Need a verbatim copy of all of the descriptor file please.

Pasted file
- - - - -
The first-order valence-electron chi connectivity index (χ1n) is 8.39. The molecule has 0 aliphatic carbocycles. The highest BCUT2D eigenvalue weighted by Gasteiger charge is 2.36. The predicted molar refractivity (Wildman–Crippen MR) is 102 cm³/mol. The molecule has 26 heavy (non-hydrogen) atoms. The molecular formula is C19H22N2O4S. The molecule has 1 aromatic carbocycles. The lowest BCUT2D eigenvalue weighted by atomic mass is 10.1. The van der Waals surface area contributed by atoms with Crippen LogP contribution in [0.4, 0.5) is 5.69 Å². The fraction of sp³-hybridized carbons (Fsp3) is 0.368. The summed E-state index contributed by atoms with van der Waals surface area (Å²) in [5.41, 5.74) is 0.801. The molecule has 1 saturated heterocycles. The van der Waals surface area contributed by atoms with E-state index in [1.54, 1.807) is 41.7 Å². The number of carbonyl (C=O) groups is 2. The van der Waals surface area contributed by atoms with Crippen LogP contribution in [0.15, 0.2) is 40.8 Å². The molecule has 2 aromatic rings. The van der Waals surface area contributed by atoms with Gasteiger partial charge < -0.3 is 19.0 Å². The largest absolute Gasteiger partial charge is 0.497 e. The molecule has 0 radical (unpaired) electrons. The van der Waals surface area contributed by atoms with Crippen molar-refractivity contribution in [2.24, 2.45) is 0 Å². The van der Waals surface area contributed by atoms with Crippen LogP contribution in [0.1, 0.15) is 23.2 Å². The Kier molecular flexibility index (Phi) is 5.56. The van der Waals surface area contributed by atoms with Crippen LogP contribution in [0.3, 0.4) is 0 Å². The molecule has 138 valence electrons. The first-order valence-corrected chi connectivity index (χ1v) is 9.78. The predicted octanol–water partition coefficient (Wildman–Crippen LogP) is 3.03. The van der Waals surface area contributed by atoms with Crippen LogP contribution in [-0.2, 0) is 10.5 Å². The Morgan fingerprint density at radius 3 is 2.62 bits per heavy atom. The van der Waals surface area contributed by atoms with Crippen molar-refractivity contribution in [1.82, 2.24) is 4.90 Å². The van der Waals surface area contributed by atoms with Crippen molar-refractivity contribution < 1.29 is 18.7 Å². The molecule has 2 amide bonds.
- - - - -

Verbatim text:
The first-order valence-electron chi connectivity index (χ1n) is 8.39. The molecule has 0 aliphatic carbocycles. The highest BCUT2D eigenvalue weighted by Gasteiger charge is 2.36. The predicted molar refractivity (Wildman–Crippen MR) is 102 cm³/mol. The molecule has 26 heavy (non-hydrogen) atoms. The molecular formula is C19H22N2O4S. The molecule has 1 aromatic carbocycles. The lowest BCUT2D eigenvalue weighted by atomic mass is 10.1. The van der Waals surface area contributed by atoms with Crippen LogP contribution in [0.4, 0.5) is 5.69 Å². The fraction of sp³-hybridized carbons (Fsp3) is 0.368. The summed E-state index contributed by atoms with van der Waals surface area (Å²) in [5.41, 5.74) is 0.801. The molecule has 1 saturated heterocycles. The van der Waals surface area contributed by atoms with E-state index in [1.54, 1.807) is 41.7 Å². The number of carbonyl (C=O) groups is 2. The van der Waals surface area contributed by atoms with Crippen LogP contribution in [0.15, 0.2) is 40.8 Å². The molecule has 2 aromatic rings. The van der Waals surface area contributed by atoms with Gasteiger partial charge < -0.3 is 19.0 Å². The largest absolute Gasteiger partial charge is 0.497 e. The molecule has 0 radical (unpaired) electrons. The van der Waals surface area contributed by atoms with Crippen molar-refractivity contribution in [2.24, 2.45) is 0 Å². The van der Waals surface area contributed by atoms with Crippen LogP contribution in [0.1, 0.15) is 23.2 Å². The Kier molecular flexibility index (Phi) is 5.56. The van der Waals surface area contributed by atoms with Crippen LogP contribution in [0.3, 0.4) is 0 Å². The molecule has 138 valence electrons. The first-order valence-corrected chi connectivity index (χ1v) is 9.78. The predicted octanol–water partition coefficient (Wildman–Crippen LogP) is 3.03. The van der Waals surface area contributed by atoms with Crippen LogP contribution in [-0.2, 0) is 10.5 Å². The Morgan fingerprint density at radius 3 is 2.62 bits per heavy atom. The van der Waals surface area contributed by atoms with Crippen molar-refractivity contribution in [1.82, 2.24) is 4.90 Å². The van der Waals surface area contributed by atoms with Crippen molar-refractivity contribution < 1.29 is 18.7 Å². The molecule has 2 amide bonds.